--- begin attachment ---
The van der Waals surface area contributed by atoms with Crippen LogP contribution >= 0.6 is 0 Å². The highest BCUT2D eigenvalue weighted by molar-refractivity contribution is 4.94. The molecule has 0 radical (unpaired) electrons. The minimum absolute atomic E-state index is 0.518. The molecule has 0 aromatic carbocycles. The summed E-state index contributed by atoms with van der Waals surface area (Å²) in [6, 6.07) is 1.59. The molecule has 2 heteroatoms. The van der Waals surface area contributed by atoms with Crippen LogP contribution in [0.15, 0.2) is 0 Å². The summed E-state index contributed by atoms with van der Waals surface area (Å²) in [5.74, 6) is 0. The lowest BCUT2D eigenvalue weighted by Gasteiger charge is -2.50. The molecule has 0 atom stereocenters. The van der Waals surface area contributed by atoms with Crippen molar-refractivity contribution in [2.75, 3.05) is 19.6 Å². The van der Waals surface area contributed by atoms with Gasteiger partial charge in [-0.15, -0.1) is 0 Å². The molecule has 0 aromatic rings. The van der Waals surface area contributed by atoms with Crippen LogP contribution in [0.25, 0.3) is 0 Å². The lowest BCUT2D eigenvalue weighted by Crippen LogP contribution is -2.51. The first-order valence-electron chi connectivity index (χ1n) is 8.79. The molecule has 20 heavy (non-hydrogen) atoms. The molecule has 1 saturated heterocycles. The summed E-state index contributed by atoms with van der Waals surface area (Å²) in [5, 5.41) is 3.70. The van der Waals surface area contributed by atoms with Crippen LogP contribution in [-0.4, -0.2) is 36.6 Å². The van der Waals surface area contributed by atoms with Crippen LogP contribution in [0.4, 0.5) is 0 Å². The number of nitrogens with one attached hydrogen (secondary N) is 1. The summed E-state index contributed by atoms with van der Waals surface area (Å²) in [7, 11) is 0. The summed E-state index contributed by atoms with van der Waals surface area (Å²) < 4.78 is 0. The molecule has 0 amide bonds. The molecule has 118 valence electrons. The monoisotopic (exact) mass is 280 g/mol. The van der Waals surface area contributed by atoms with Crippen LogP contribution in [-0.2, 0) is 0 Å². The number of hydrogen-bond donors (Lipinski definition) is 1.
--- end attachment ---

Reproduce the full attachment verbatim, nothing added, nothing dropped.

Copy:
The van der Waals surface area contributed by atoms with Crippen LogP contribution >= 0.6 is 0 Å². The highest BCUT2D eigenvalue weighted by molar-refractivity contribution is 4.94. The molecule has 0 radical (unpaired) electrons. The minimum absolute atomic E-state index is 0.518. The molecule has 0 aromatic carbocycles. The summed E-state index contributed by atoms with van der Waals surface area (Å²) in [6, 6.07) is 1.59. The molecule has 2 heteroatoms. The van der Waals surface area contributed by atoms with Crippen LogP contribution in [0.15, 0.2) is 0 Å². The summed E-state index contributed by atoms with van der Waals surface area (Å²) in [5.74, 6) is 0. The lowest BCUT2D eigenvalue weighted by Gasteiger charge is -2.50. The molecule has 0 atom stereocenters. The van der Waals surface area contributed by atoms with Crippen molar-refractivity contribution in [2.75, 3.05) is 19.6 Å². The van der Waals surface area contributed by atoms with Gasteiger partial charge in [-0.15, -0.1) is 0 Å². The molecule has 0 aromatic rings. The van der Waals surface area contributed by atoms with Crippen LogP contribution in [0.25, 0.3) is 0 Å². The lowest BCUT2D eigenvalue weighted by Crippen LogP contribution is -2.51. The first-order valence-electron chi connectivity index (χ1n) is 8.79. The molecule has 20 heavy (non-hydrogen) atoms. The molecule has 1 saturated heterocycles. The summed E-state index contributed by atoms with van der Waals surface area (Å²) in [5, 5.41) is 3.70. The van der Waals surface area contributed by atoms with Crippen LogP contribution in [-0.4, -0.2) is 36.6 Å². The van der Waals surface area contributed by atoms with Crippen LogP contribution in [0.4, 0.5) is 0 Å². The number of nitrogens with one attached hydrogen (secondary N) is 1. The summed E-state index contributed by atoms with van der Waals surface area (Å²) in [7, 11) is 0. The summed E-state index contributed by atoms with van der Waals surface area (Å²) < 4.78 is 0. The molecule has 0 amide bonds. The molecule has 118 valence electrons. The monoisotopic (exact) mass is 280 g/mol. The van der Waals surface area contributed by atoms with Crippen LogP contribution in [-0.2, 0) is 0 Å². The number of hydrogen-bond donors (Lipinski definition) is 1.